Doctors Make Personalized Brain Models
Structural brain network in a brain tumor patient from the study. Different brain regions are depicted as spheres, whose size indicates the relative importance within the network. The strength and direction of the structural links between them is represented by different colors and width. The brain tumor, a large meningioma, is the orange mass. Credit: Hannelore Aerts, University of Ghent. CC-BY
Researchers have simulated neural activity based on the unique structural architecture of individual brain tumor patients using a platform called The Virtual Brain. The findings, reported in eNeuro, are a first step toward creating personalized brain models that could be used to predict the effects of tumors and consequent surgery on brain function.
Brain surgery is delicate work that requires careful planning to maximally remove a tumor while leaving the surrounding tissue intact. Common techniques such as functional magnetic resonance imaging (fMRI) are used to map out a surgical strategy by identifying important functional areas close to the tumor. These approaches are limited, however, in their ability to predict post-surgical outcome because of the complex dynamics of the brain and the widespread modifications of brain activity.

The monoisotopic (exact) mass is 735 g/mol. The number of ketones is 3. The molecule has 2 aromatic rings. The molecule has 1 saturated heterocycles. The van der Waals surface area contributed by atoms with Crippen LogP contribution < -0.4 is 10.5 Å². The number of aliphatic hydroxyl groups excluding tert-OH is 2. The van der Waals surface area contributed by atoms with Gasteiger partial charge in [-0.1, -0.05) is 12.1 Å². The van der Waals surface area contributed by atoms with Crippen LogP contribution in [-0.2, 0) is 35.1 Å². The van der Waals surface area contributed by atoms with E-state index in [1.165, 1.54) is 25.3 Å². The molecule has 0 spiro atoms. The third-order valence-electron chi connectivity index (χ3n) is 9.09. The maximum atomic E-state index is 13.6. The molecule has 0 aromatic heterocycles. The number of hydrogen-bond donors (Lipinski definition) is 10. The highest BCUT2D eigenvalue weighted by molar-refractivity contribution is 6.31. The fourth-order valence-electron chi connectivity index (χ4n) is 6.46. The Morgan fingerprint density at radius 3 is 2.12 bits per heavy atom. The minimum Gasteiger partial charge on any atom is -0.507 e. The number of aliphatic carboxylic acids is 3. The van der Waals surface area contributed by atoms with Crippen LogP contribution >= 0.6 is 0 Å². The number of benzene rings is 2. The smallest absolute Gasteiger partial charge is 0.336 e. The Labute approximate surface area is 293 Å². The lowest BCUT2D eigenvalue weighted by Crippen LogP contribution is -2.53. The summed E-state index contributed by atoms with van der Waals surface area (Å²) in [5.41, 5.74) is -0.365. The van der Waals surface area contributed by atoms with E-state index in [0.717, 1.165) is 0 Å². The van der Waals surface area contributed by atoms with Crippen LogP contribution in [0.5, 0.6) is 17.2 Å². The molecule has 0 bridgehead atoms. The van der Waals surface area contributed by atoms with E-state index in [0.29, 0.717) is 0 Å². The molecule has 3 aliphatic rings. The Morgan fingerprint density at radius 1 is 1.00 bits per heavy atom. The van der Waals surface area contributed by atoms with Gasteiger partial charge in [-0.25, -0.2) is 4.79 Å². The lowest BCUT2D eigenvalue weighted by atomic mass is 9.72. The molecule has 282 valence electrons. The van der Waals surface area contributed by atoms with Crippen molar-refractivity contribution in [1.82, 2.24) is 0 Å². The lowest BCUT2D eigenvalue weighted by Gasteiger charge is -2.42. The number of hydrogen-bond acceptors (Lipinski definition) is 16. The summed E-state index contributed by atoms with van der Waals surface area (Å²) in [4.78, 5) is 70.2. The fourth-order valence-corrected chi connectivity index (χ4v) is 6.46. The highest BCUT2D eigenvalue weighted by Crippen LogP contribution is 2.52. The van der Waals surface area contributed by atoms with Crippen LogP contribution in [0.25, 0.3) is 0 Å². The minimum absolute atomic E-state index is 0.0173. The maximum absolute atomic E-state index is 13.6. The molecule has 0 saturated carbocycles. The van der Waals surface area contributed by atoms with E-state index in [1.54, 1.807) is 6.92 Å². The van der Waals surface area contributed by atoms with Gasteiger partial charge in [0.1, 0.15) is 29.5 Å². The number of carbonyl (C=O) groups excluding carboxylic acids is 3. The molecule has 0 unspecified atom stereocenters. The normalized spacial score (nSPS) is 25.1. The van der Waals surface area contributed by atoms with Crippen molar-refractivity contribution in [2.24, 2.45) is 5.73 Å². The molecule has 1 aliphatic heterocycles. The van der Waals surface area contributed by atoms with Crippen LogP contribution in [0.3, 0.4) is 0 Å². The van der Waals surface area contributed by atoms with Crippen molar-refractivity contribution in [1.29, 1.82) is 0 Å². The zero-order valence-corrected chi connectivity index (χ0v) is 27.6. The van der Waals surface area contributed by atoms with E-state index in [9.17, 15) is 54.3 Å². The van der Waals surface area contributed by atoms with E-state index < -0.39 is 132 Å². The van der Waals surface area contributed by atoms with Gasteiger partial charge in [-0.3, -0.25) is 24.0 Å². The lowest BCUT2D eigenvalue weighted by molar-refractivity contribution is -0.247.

Using the open-source software The Virtual Brain, Hannelore Aerts and a team led by Daniele Marinazzo modeled 25 individual brain networks of brain tumor patients and 11 of their partners as a control group. The researchers demonstrated that these individualized models can accurately predict the effects of the tumors on brain connectivity. This result opens the possibility of integrating neuroimaging data with virtual brain modeling to improve surgical planning and outcomes.
This article has been republished from materials provided by Society for Neuroscience. Note: material may have been edited for length and content. For further information, please contact the cited source.
Aerts, H., Schirner, M., Jeurissen, B., Van Roost, D., Achten, E., Ritter, P., & Marinazzo, D. (2018). ENEURO.0083-18.2018; DOI: https://doi.org/10.1523/ENEURO.0083-18.2018
Some of the most advanced tools in neuroscience are developed for use with mice, yet studies of behaviors most relevant to humans typically involve other model organisms. Anne Churchland and colleagues addressed this gap by investigating the mouse's potential as an animal model of decision-making.READ MORE